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  • Paul Rutherford

MUSIC AND BONES


On a recent coaching call, the coachee asked how to find more time and space to reflect on personal and team performance. I ask, what is your preference now? “I like music. Sitting down with a glass of wine and listening to some Chopin or some Liszt is good. Space appears very quickly.” Chopin and Liszt are very specific. Can you play piano?

“Used to. Played a lot in my teens and twenties. The Romantics, even some Satie. But work and family and travel and email - there isn’t time anymore. “We have a piano in the house - inheritance from my parents. It’s a fine upright, but I can’t remember the last time I raised the lid. It’s just a piece of furniture now.” There’s a pause in the conversation, followed by:

“I’m going to get a tuner in, just to see what it’s like now. I don’t think my youngest boy even knows that I play.” Coaching questions are always best self-solved. “What do you do, Paul? If I have lost my keyboard touch, what else could I try?” I assume that your preference is auditory, so any access to sound might settle you. Even listening to white noise. Kinetic people like motion - dance, running, sport. I know one vice-president who talks through all his people problems while cycling. "It’s good for fitness, but it just isn’t settling," says the coachee. "I have to play pop music when I’m jogging, just to keep me going. It’s only about weight control for me, not finding clarity.” That’s why I separated auditory from kinetic; different strokes for different folks. “And for you?” The coachee won’t let me off the hook.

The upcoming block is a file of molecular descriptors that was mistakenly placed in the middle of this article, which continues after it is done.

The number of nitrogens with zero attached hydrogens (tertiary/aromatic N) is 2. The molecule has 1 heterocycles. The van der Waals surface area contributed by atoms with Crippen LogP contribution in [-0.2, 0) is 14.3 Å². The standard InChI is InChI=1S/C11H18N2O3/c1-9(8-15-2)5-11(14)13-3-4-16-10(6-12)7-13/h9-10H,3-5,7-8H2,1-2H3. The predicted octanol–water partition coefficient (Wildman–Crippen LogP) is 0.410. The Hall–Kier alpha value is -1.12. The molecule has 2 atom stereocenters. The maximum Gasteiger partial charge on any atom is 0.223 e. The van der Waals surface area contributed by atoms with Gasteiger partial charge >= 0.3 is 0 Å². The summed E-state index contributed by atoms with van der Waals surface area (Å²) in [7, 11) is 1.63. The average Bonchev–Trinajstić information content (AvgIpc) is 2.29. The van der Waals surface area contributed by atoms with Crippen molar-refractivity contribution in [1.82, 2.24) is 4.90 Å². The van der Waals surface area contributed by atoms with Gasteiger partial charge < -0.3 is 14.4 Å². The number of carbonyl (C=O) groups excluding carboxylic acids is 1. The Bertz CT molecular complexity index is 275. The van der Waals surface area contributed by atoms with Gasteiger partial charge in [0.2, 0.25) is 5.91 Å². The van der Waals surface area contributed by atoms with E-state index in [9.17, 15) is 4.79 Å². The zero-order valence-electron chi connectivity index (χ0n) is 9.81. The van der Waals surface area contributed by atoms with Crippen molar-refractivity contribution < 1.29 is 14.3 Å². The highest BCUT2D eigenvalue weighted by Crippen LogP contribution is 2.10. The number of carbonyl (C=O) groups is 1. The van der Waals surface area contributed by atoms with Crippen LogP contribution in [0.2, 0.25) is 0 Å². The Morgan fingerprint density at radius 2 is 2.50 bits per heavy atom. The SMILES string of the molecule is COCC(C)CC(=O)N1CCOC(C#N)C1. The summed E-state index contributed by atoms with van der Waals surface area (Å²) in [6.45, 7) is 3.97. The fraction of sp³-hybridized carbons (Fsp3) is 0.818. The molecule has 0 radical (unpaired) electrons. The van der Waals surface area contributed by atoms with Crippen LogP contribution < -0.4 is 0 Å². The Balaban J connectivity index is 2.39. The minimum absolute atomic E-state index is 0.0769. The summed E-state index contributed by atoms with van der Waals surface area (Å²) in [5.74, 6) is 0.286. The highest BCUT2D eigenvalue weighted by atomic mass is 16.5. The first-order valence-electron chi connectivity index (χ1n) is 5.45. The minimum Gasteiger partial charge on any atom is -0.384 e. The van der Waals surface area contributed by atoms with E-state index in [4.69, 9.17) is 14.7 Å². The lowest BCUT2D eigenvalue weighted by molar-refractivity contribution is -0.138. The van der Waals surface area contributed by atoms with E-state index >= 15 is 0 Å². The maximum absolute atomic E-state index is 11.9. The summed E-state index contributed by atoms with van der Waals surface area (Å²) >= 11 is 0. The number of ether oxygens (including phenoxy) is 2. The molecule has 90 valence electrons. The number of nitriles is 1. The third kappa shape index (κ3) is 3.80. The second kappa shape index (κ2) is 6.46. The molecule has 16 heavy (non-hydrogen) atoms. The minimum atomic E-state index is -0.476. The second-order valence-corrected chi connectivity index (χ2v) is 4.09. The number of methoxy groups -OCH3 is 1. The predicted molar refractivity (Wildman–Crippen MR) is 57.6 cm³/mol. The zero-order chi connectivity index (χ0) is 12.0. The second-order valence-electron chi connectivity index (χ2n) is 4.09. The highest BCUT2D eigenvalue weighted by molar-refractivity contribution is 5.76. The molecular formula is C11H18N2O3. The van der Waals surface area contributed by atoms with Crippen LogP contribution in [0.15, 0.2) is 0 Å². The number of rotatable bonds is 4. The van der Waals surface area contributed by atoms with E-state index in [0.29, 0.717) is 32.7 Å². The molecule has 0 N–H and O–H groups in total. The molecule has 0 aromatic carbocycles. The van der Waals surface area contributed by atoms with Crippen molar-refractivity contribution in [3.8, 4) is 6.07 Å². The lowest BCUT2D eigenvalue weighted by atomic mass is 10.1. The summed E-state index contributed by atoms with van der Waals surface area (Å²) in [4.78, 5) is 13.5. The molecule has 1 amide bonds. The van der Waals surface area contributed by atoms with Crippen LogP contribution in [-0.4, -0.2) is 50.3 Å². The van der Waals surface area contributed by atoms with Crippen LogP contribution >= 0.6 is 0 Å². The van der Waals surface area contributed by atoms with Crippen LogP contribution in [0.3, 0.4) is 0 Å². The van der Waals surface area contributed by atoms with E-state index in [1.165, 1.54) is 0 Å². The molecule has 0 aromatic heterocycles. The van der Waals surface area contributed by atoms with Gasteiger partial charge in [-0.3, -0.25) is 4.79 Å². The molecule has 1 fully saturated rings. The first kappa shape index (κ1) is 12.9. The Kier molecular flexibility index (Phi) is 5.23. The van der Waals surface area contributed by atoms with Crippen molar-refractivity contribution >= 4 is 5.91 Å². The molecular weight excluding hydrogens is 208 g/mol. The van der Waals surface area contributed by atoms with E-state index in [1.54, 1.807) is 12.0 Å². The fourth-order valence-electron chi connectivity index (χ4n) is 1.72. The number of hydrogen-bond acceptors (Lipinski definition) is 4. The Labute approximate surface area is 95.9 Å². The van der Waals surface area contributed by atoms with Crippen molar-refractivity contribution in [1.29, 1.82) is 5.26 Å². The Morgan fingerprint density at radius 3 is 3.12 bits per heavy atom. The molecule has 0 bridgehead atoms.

My preference is verbal. Reading, conversation, the nuances of language. And in the right frame of mind, writing is like meditation. I learnt that 30 years ago, from a book called Writing Down the Bones (WDtB). “You’re a would-be novelist?” No! WDtB isn’t about stories; it’s about writing as a practice. Like meditation, or yoga, or running. Or playing scales. Its practice sounds simple. An A4 book (or a yellow legal pad) and a pencil. Date at the top of a clean page, and start writing, whatever comes into your head. That’s hard when you begin. We’re taught to have an objective, to write with purpose. But with daily practice, you can begin to put that aside and let other thoughts emerge. Sometimes you write nonsense. That’s fine. You’re not going to show it to anyone else, so just keep going. Don’t edit, just keep the pen moving. Sometimes you’ll run out of thought. That’s fine too. In one journal I have half a page of the word ‘Pause’ over and over and over, until something else arose. Just stick with it.

The exercise - the practice - is not about writing a bestseller or a Shakespearean sonnet. Nor is it to consciously make a case, trying to convince anyone about anything. It’s just about keeping the pencil moving. Once you get to the bottom of the page (at my speed, that’s 15-20 minutes), put the ending time in the space beneath the last line, and then write a headline at the top. More often than not, the ‘title’ won’t be what you were expecting at the start.

Then put the journal or notepad away. And the next day, repeat.

Simple. And the truth will out. * * * Writing this post prompted me to look out an earlier WDtB journal, starting 1 January 2001. And scribbled in the margin I found this quotation from Arthur Koestler: “The creative act does not create something out of nothing; it uncovers, selects, reshuffles, combines, synthesises already existing facts, ideas, faculties and skills. The more familiar the parts, the more striking the new whole.” Another reason to write down your own bones.

Coachaiku: 17-syllable reflections, in a 5-7-5 form, for personal and professional development.

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